- Target Muscle Group
- Exercise TypeActivation
- Equipment RequiredBodyweight
- Force TypePush (Bilateral)
- Experience LevelBeginner
- Secondary Muscles
Target Muscle Group
Back to Wall Shoulder Flexion Overview
The back to wall shoulder flexion is an activation drill used to warm up the muscles of the upper body.
Primarily, the back to wall shoulder flexion works on the mobility of the upper back and shoulders.
Proper warming up is critical, especially when it comes to the shoulder joint as it is active in the majority of movements putting it at a higher risk for injury.
Back to Wall Shoulder Flexion Instructions
- Setup in a standing position with your back against a wall and your feet roughly 6-8 inches away from the base of the wall.
- Exhale and slowly raise the arms overhead as you try to touch your thumbs to the wall.
- Return to the starting position and repeat for the desired number of repetitions.
Back to Wall Shoulder Flexion Tips
- You may need to regress this drill to a supine position on the floor if you lack the anterior core control to complete it against the wall.
- Watch the elbow positioning as the arms raise overhead. If someone is “missing” overhead range of motion (which can be due to a variety of reasons, not just tissue restrictions) then they will likely compensate by bending the elbows.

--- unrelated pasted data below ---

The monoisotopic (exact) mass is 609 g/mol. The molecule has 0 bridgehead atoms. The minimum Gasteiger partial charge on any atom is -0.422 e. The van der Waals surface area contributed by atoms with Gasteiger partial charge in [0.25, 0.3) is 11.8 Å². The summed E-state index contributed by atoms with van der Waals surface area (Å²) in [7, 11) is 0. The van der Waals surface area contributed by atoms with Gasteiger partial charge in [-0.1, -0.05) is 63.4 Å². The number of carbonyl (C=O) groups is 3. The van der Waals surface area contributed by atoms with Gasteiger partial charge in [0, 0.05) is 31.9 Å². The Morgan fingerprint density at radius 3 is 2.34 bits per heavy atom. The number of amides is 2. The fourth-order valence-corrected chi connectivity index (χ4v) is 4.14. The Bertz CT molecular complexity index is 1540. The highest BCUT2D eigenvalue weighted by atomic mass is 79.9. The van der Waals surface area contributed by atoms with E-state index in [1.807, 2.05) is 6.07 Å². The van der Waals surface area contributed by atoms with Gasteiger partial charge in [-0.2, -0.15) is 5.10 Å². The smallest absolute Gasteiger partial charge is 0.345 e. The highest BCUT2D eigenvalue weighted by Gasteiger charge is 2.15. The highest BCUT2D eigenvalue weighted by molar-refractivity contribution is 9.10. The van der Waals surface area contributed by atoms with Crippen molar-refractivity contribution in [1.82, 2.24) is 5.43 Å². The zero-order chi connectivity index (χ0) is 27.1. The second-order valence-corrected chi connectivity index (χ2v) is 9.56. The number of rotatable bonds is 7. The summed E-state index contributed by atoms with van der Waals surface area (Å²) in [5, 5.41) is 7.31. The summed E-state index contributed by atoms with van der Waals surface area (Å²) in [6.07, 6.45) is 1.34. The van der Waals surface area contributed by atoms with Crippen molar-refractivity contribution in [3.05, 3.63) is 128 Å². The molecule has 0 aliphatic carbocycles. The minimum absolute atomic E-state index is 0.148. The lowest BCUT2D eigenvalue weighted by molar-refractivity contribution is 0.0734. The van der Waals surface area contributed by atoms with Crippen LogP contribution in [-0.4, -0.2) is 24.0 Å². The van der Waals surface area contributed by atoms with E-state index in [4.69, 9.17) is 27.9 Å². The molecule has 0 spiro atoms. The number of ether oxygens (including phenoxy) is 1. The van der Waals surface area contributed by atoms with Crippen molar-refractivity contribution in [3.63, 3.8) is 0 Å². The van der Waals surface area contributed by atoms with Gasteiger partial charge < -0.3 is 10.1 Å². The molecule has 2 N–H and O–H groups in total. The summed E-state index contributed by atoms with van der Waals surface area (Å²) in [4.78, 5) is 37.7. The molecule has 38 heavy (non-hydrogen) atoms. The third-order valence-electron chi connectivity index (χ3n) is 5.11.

- Be careful not to over cue the lats on the eccentric (lowering) portion. Aka don’t pull the elbows down aggressively, allow the forearms to slide down naturally while keeping the back musculature “quiet”.
- Ensure the low back stays relatively flat against the wall and the rib cage doesn’t flare as the arms go overhead.
- Make a double chin before you raise the arms as this will help to prevent the head jutting forward as the arms come fully into flexion.
- To make the exercise even tougher, add a full exhale at the top position to really drive activation of the abdominals and prevent the ribcage from flaring upward.
- If you’re a fairly kyphotic (flexed) individual then you may need to actually allow the shoulder blades to posteriorly tilt. Alternatively, if you sit in scapular depression, you may need to shrug slightly at the top to allow for complete upward rotation and optimal glenohumeral kinematics.